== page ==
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This paper investigates the political economy of fiscal reform activism in Argentina since the late 1980s. Between 1988 and 2008, tax legislation was changed 83 times, fiscal federal rules 14 times, and budgetary institutions sixteen times. Tax and budgetary reforms moved from centralizing revenue sources and spending authority in the federal government to mild decentralization lately. Fiscal federal rules combined centralization of revenues and management in the federal government with short-term compensations for the provinces. This paper contends that reform activism can be explained by the recurrence of economic and policy shocks while reform patterns may be accounted for as consequences of the decreasing political integration of national parties in a polity whose decisionmaking rules encourage the formation of oversized coalitions. The decrease in political integration weakened the national party leaderships’ ability to coordinate intergovernmental bargaining, and strengthened the local bosses and factions needed to form oversized coalitions.
This paper aims to provide an overview of the current state of taxation in the Latin America and Caribbean (LAC) region, and its main reform needs and options. It previews the findings of recent studies prepared or commissioned by the Inter-American Development Bank (IDB) for its forthcoming flagship publication More than Revenue: Taxation as a Development Tool in the -Development in the Americas- ... (View publication)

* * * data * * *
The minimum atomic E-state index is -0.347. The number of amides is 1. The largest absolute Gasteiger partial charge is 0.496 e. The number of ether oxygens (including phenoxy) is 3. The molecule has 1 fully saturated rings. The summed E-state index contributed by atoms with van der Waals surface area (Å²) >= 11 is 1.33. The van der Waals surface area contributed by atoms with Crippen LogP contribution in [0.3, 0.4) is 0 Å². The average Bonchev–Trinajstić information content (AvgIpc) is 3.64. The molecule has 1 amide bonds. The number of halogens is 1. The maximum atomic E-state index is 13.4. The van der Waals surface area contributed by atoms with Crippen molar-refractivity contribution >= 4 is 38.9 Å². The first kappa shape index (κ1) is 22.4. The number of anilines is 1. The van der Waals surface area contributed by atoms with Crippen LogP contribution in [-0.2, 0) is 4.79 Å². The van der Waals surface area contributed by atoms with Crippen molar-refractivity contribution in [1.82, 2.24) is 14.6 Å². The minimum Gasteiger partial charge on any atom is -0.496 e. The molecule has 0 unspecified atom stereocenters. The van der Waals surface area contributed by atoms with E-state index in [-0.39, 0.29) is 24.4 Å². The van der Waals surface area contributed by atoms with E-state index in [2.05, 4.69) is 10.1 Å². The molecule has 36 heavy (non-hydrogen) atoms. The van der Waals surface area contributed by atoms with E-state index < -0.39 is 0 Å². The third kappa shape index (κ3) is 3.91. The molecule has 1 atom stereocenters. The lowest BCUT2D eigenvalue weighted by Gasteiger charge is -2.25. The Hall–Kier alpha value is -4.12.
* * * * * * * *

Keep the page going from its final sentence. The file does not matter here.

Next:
This paper explores the characteristics of the political economy process that conditioned the scope and success of the combination of fiscal reforms before and after Colombia’s 1991 constitutional reforms. Using formal analysis of reforms and interviews with actors, reforms in taxation, decentralization, the budgetary process and pensions are examined in times of political crisis, economic crisis, ... (View publication)
Although recent research has shed new light on the political determinants and economic consequences of tax lawmaking, existing analyses rely on coarse data measuring political aggregates. Consequently, little is known about the political processes determining how tax legislation is written or their effect on the nature of tax reforms. This paper therefore develops a methodology to examine how Cong ... (View publication)
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